When the U.S. government passed a law establishing the U.S. Statehood Quarter series, the coins were issued in the order that the states ratified the U.S. Constitution or joined the Union. Thus, Delaware was honored on the first coin in the series.
The reverse shows a man riding on a galloping horse. He is Caesar Rodney. Before I lived in Dover, Delaware for a couple of months in the summer of 1968, I had never heard of him. By the time I returned to Michigan, I understood why he is so renowned in Delaware. It would have completely surprised me if the Delaware Statehood Quarter issued in 1999 had depicted anything other than Caesar Rodney riding on a horse.
It is almost a shame that not many Americans living outside of Delaware are aware of how much this nation owes to this Revolutionary hero. Here is the story, which is especially important as we celebrate the Anniversary of American Independence next week.
Caesar Rodney was a lawyer and politician. He was an officer of the Delaware militia during the French and Indian War, a general in the Revolutionary War, a delegate to the Stamp Act Congress in 1765, and a leader of the Delaware Committee of Correspondence. While he was serving as the chair of the Delaware colonial Assembly on June 15, 1776, that body voted to sever all ties with the British Parliament and King.
As this occurred, Rodney was also one of three Delaware delegates to the Continental Congress that was meeting in Philadelphia. It was in this capacity that he left his mark in American History.
Continental Congress delegate Richard Henry Lee from Virginia presented a resolution to the body on June 7, 1776, to declare independence from Great Britain. Over the balance of the month, some delegations from other colonies came out in support of declaring independence, though there was significant opposition.
On June 11, 1776, Congress appointed a Committee of Five to draft the actual declaration of independence. The members were John Adams of Massachusetts, Benjamin Franklin from Pennsylvania, Thomas Jefferson from Virginia, Robert R. Livingston of New Jersey, and Roger Sherman from Connecticut. Adams persuaded the other members of the committee that Jefferson should draft the document, in consultation with the others. A draft was formally presented to the Continental Congress on June 28.
The Congress made modifications to the draft, then went into a meeting of the “committee of the whole” on July 1. After going back into regular session, the Congress did not have unanimous support to the declaration (South Carolina was opposed, New York was not authorized to vote in favor, and the two Delaware delegate in attendance were deadlocked), so the motion to declare independence was postponed until the next day.
Caesar Rodney, suffering from facial cancer to which he would succumb eight years later, had returned home from the Continental Congress to try to restore his health. Word reached him late on July 1 that the Delaware delegation to the Congress was deadlocked on whether to support the declaration of independence. He rose from his sick bed, rode 70 miles on his horse overnight to Philadelphia, and was present to ensure that Delaware’s delegation voted in favor of Independence on July 2.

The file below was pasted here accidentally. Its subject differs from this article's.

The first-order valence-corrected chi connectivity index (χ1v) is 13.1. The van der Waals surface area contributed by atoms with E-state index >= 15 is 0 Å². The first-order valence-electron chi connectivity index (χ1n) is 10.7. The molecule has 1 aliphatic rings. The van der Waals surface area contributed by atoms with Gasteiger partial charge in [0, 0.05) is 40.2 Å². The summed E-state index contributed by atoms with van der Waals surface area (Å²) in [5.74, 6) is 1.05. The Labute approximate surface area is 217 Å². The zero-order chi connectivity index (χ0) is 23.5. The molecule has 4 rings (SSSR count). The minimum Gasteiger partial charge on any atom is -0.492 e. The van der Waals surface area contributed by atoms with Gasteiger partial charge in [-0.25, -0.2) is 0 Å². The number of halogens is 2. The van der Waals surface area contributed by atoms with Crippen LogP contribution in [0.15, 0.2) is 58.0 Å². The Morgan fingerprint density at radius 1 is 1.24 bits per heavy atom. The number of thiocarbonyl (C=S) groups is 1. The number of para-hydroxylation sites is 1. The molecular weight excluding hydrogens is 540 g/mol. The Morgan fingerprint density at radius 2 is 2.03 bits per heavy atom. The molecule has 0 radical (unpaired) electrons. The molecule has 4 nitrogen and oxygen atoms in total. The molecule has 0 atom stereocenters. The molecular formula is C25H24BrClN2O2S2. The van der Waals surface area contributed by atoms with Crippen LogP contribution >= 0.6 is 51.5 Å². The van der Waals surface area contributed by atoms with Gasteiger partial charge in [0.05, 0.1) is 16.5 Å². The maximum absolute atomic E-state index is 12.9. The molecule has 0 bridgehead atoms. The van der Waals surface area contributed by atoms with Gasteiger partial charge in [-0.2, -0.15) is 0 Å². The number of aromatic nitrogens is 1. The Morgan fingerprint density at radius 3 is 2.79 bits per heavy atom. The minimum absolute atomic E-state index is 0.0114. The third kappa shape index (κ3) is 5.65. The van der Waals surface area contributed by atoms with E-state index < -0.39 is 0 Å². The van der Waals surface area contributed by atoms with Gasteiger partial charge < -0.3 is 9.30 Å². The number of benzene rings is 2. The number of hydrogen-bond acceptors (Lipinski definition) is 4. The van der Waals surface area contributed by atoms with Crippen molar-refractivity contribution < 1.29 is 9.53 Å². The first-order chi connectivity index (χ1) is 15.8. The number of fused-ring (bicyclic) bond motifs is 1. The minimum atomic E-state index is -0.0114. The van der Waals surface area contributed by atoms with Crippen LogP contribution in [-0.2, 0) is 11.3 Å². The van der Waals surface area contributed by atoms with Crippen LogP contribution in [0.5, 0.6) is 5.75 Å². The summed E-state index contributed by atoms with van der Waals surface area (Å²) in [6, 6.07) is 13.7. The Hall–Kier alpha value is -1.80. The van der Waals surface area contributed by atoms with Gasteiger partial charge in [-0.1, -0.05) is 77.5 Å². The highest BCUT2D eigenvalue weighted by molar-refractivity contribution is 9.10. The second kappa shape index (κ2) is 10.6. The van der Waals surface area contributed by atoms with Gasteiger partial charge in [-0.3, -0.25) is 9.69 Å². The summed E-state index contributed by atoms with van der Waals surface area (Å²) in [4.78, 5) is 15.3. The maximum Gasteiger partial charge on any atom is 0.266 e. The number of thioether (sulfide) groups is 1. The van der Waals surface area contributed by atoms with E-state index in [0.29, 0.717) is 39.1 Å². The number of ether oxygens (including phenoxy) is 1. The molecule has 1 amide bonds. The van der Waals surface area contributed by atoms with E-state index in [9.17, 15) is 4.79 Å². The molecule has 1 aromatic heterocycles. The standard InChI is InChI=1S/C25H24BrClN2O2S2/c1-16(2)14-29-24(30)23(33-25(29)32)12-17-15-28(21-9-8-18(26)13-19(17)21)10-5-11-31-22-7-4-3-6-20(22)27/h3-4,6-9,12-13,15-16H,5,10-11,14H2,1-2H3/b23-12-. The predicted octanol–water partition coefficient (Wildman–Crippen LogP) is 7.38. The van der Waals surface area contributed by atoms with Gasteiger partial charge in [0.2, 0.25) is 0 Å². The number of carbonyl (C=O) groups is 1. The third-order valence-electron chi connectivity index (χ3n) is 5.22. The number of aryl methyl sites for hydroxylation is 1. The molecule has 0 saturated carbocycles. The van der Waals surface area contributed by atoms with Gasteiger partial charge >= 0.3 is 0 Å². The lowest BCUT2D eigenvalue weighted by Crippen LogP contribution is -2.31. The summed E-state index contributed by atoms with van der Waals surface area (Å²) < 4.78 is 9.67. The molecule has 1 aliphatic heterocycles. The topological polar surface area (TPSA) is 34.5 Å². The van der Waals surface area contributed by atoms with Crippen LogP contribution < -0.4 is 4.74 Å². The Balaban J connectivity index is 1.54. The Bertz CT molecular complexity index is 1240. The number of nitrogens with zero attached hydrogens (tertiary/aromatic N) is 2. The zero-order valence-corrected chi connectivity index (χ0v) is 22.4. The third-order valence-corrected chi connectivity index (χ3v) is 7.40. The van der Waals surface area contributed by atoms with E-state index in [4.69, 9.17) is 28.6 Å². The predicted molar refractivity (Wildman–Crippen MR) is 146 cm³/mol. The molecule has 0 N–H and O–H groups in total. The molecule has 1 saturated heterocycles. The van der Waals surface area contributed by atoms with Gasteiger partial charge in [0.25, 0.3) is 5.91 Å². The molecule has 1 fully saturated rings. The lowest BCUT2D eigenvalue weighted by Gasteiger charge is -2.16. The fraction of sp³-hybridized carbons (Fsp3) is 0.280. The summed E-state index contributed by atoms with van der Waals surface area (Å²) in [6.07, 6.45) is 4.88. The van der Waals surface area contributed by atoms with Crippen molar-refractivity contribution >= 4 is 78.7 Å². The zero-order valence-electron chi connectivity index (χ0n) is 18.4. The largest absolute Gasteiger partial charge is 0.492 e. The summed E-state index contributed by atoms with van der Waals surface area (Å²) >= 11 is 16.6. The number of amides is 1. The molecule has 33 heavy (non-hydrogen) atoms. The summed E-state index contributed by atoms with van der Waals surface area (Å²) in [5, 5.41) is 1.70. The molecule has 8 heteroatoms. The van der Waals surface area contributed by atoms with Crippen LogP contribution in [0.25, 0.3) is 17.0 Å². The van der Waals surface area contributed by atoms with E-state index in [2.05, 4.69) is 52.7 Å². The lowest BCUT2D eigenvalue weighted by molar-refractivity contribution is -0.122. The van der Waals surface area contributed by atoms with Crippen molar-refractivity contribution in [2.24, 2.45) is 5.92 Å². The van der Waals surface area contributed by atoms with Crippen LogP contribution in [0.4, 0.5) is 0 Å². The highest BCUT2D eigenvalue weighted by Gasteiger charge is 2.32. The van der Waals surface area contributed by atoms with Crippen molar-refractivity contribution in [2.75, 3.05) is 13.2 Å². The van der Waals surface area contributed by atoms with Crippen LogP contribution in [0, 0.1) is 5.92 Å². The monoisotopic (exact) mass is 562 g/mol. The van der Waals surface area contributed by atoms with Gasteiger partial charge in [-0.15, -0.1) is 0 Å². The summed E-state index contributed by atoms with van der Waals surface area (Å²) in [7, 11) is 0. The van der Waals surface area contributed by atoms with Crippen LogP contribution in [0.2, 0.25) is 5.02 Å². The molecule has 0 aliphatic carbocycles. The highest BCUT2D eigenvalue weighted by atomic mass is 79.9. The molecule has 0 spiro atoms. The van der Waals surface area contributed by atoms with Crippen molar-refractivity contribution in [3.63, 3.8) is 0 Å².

South Carolina’s delegation changed to support the declaration that day. Consequently, the vote to declare independence from Great Britain was adopted by a 12-0 vote on July 2, 1776. New York’s delegation continued to abstain but was finally authorized to support the declaration a week later.
After voting to declare independence, the Continental Congress resumed deliberating the language of the formal Declaration of Independence. More modifications were made and about one-fourth of the language was deleted. Finally, on July 4, 1776, the Continental Congress approved the document that has become one of the most important in history.
Portions of the Declaration of Independence were subsequently incorporated in independence declarations in a number of countries including France, Russia, Venezuela, Liberia, Confederate States of America, Vietnam, Haiti, New Granada, Argentina, Chile, Costa Rica, El Salvador, Guatemala, Honduras, Mexico, Nicaragua, Peru, Bolivia, Uruguay, Ecuador, Colombia, Paraguay, Dominican Republic, Texas, California, Hungary, New Zealand, Czechoslovakia, and Rhodesia.
Who knows how history might have turned out if Caesar Rodney, the first person honored on a US Statehood Quarter, had not acted with courage and fortitude on the night of July 1, 1776?
Patrick A. Heller was the American Numismatic Association 2018 Glenn Smedley Memorial Service Award, 2017 Exemplary Service Award 2012 Harry Forman Dealer of the Year Award, and 2008 Presidential Award winner. He was also honored by the Numismatic Literary Guild in 2017 and 2016 for the Best Dealer-Published Magazine/Newspaper and for Best Radio Report. He is the communications officer of Liberty Coin Service in Lansing, Michigan and writes Liberty’s Outlook, a monthly newsletter on rare coins and precious metals subjects.
Past newsletter issues can be viewed at http://www.libertycoinservice.com. Some of his radio commentaries titled “Things You ‘Know’ That Just Aren’t So, And Important News You Need To Know” can be heard at 8:45 AM Wednesday and Friday mornings on 1320-AM WILS in Lansing (which streams live and becomes part of the audio and text archives posted at http://www.1320wils.com).